Today is Good Friday, and it is one of the most sobering days in the year for anyone who is paying attention in Christendom. It marks the day in which we, as a people, heaped all of our anger and suspicion and jealousy and cowardice on one man and nailed him to a cross to die as a common criminal. The crime? He dared to show us a new way of being. He dared to show us a path out of darkness and into light. He dared to love.
And for that, we killed him.
I am tired of those who always want to say, “The Jews killed Jesus.” Yo, Christians: we were the Jews!! This finger-wagging at “the other” removes the true nature of our own culpability in the build-up of such hatred. And we continue to do it today when we fail to do the right thing in the face of prejudice and discrimination. It’s like Pilate washing his hands and saying, “Oh, well, y’all want to put him to death. Not my decision.” Accept it, folks: we turned our backs on God…and we still do.
And yet, even in our most violent aggression against God (since, as Christians, we have to recognize that our belief calls for us to accept that Jesus is God in our human form), there’s a second chance.
Through his death on the cross, God gives a release from this pressure cooker of pain and anger and angst that we’ve put him in. Not only does he give up his own body for the cause of redemption, he says, “It is finished”. The “it” for me, the non-theologically-educated-lay-lesbian-in-the-pew, is the act of washing us clean of our rage and granting us…all of us of every political, social, sexual stripe…the open invitation to eternal life here on earth. His job of bringing us closer to the Kingdom is finished. And ours now begins….if….if…if….we are willing to accept it. We are redeemed. Just say, Yes.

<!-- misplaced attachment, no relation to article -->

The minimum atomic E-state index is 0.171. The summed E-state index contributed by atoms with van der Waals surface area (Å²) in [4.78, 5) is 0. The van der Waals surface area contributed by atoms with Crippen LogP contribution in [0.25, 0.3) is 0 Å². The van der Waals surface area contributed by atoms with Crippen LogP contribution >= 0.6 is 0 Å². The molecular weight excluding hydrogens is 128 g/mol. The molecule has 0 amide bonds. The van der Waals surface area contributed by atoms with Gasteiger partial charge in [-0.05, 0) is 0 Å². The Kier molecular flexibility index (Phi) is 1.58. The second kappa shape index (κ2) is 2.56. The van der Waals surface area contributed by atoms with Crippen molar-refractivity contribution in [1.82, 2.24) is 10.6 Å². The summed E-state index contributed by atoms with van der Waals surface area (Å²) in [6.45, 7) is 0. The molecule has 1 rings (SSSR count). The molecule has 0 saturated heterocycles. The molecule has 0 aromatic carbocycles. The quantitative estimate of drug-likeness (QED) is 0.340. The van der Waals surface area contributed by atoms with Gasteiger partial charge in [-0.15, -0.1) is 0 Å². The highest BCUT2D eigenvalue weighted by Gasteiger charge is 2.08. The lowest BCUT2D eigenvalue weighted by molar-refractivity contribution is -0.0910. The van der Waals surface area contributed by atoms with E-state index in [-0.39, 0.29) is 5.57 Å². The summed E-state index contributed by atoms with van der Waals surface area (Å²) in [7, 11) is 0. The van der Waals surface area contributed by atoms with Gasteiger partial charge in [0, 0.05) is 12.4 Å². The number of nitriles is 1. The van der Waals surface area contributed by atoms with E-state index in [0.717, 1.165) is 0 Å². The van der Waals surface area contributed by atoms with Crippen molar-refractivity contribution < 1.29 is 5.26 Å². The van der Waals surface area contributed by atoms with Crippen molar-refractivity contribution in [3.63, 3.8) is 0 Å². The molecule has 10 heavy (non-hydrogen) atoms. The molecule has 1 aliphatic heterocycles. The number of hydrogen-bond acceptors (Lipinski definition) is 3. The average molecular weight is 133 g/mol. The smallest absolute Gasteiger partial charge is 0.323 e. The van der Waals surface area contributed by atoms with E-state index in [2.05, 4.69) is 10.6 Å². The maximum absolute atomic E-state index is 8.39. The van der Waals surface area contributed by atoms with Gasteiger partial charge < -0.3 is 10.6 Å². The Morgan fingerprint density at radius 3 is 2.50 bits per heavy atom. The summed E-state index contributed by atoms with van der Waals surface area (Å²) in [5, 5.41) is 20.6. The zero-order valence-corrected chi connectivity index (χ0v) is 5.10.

OK…now, for anyone reading who thinks the story of Christ is a bunch of bull…I’ve said before that my belief system is Christ-centered, but I am ever mindful that there is no one and only way to a relationship with the Higher Conscience.
For those of us who came to find faith and meaning in this world through Jesus, remember that when he says “I am the Way”, he is not saying “Me! Me! Me!”; he is saying, “My way of being (which begins with “Hear O Israel, the Lord is our God. The Lord is One” and then is followed with love your neighbor) is the way of God”. Let’s practice that way. Let’s not condemn people to hell for not thinking like we do. Let’s not marginalize people for being different from us. Let’s stop the madness of state legislation banning the wearing of baggy pants.
As the Buddhists say, “Be the light you wish to see in the world!”
Do we dare?